Lee livened things up and England did test Taffarel through a Phil Neville shot. But they never looked like overturning Brazil's superiority and the world champions indulged in a prolonged bout of keep-ball at the end to prove it. To their credit England looked suitably sheepish when they had to pose and parade with their trophy as "We are the Champions" rang out and the Brazilians looked on.

ENGLAND (3-5-3): Seaman (Arsenal); Keown (Arsenal), Southgate (Aston Villa), Campbell (Tottenham Hotspur); P Neville (Manchester United), Gascoigne (Rangers), Ince (Internazionale), Scholes (Manchester United), Le Saux (Blackburn Rovers); Sheringham (Tottenham Hotspur), Shearer (Newcastle United). Substitutes: G Neville (Manchester United) for Keown, 19; Lee (Newcastle United) for Scholes, 74; Wright (Arsenal) for Sheringham, 74.

BRAZIL (2-4-2-2): Taffarel (Atletico Mineiro); Celio Silva (Corinthians), Aldair (Roma); Cafu (Palmeiras), Flavio Conceicao (Deportivo La Coruna), Dunga (Jubilo Iwata), Roberto Carlos (Real Madrid); Leonardo (Paris St- Germain), Denilson (Sao Paulo); Ronaldo (Barcelona), Romario (Flamengo). Substitutes: Djalminha (Palmeiras) for Denilson, 20; Ze Roberto (Real Madrid) for Leonhardo, 82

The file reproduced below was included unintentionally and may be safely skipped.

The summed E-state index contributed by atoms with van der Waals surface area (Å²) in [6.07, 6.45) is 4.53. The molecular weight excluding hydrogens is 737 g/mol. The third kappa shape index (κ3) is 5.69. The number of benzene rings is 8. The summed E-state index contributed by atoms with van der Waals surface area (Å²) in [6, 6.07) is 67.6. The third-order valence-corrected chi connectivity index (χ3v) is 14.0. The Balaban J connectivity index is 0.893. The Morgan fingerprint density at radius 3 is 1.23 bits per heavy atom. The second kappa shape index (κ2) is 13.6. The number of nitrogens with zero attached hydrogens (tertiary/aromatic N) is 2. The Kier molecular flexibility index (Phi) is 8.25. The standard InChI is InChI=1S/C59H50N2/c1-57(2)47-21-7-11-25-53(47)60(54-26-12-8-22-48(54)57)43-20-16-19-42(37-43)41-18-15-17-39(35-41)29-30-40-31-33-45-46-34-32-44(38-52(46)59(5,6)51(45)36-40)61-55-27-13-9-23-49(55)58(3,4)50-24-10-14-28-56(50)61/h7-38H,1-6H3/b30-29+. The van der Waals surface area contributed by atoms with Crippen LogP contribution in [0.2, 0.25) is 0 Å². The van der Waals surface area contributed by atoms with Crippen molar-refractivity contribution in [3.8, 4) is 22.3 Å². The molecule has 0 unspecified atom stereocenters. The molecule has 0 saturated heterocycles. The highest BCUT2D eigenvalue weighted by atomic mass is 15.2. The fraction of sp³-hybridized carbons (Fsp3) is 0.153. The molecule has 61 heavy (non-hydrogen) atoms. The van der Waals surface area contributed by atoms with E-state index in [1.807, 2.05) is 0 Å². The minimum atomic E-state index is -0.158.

Referee: J Toro Rendon (Colombia).

Babbel criticises United, page 31

Voices
Barn owls are among species that could be affected
charity appeal
Sport
After another poor series in Sri Lanka, Alastair Cook claimed all players go through a lean period
cricketEoin Morgan reportedly to take over ODI captaincy as ECB finally wield the axe
Life and Style
food + drink
Arts and Entertainment
a clockwork orange, stanley kubrick
film
PROMOTED VIDEO
Have you tried new the Independent Digital Edition apps?
Caption competition
Caption competition
Latest stories from i100
Daily Quiz
Independent Dating
and  

By clicking 'Search' you
are agreeing to our
Terms of Use.

Career Services
iJobs Job Widget
iJobs General

Recruitment Genius: Finance Director

£65000 - £80000 per annum: Recruitment Genius: Finance Director required to jo...